Justice BR Gavai on Climate change a corporate legal responsibility

Attending the Commonwealth Magistrates and Judges Association Conference at Cardiff, United Kingdom, hosted by the Judiciary of England & Wales at Cardiff, United Kingdom, from 10th -14th September 2023 and representing the Indian judiciary there, speaking on climate change and corporate responsibility, Hon’ble Mr Justice BR Gavai called on the world to now move from the “Corporate Social Responsibility” to “Corporate Legal Responsibility”.

Other panelists speaking at the event included Chief Justice Ivor Achie, Chief Justice of Trinidad and Tobago, Hon’ble Justice Awa Bah, Justice of the Supreme Court of Gambia; and Professor Sir Ross Cranston, FBA, former Judge of High Court of England & Wales.

The session was chaired by Justice Robin Knowles CBE, Judge of the High Court of England & Wales.

While addressing the session, Justice Gavai said:

“Corporate Social Responsibility is a concept where businesses are mandated to integrate social and environmental concerns in their business activities. However, Corporate Social Responsibility in all cases works on self-regulation and allows flexibility to the corporations to fulfil their social obligations. It has mainly been considered as a moral and normative responsibility that corporates can voluntarily pursue. But, “in the event of conflict or serious harm to the environment, animals or people, where corporate irresponsibility is occurring, it is manifestly illogical to leave to the corporation the task of self-regulating.”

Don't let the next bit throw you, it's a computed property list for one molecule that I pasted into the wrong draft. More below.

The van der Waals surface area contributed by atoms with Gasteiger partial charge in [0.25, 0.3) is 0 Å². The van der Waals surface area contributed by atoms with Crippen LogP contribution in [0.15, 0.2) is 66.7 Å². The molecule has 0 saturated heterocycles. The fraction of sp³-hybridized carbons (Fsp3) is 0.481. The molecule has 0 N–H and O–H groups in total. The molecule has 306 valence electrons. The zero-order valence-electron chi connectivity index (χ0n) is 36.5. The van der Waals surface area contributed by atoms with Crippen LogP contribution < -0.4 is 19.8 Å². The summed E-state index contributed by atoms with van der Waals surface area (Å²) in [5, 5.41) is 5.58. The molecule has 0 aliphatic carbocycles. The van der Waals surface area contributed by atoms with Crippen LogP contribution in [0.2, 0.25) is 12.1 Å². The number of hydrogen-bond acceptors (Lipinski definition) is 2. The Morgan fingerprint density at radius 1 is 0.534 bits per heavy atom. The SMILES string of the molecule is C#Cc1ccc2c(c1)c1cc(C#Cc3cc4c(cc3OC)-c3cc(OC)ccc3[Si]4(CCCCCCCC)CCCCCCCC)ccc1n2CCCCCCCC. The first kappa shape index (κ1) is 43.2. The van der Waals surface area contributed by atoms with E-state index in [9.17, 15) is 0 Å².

Justice BR GAVAI
Justice BR GAVAI

“This shows that Corporate Social Responsibility as a concept lacks legal accountability for non-performance of social obligations by companies. Therefore, there should be a shift in focus towards legally mandated accountability.”

The address also saw Justice Gavai comment that climate change is one of the most urgent global challenges.

Climate change necessitates collective action and a robust legal framework to address its impacts, the judge said. He added that such action must come from governments, cities, regions, businesses and investors as well as transnational entities.

He further stressed that businesses today wielded significant power and influence over the global economy. As such, they have a moral responsibility to contribute to climate action, he said.

Justice Gavai also highlighted the significant role played by Indian Judiciary in shaping the legal landscape surrounding corporate responsibility on climate change in India through a series of judgements delivered on the issue, as evidence of the evolution of the Indian judiciary seen moving on with the time.

The Conference was organized in collaboration with the standing International Forum of Commercial Courts.

The theme for the Conference was “Open Justice Today” and it marked the celebration of the 25th anniversary of the Latimer House Principles.

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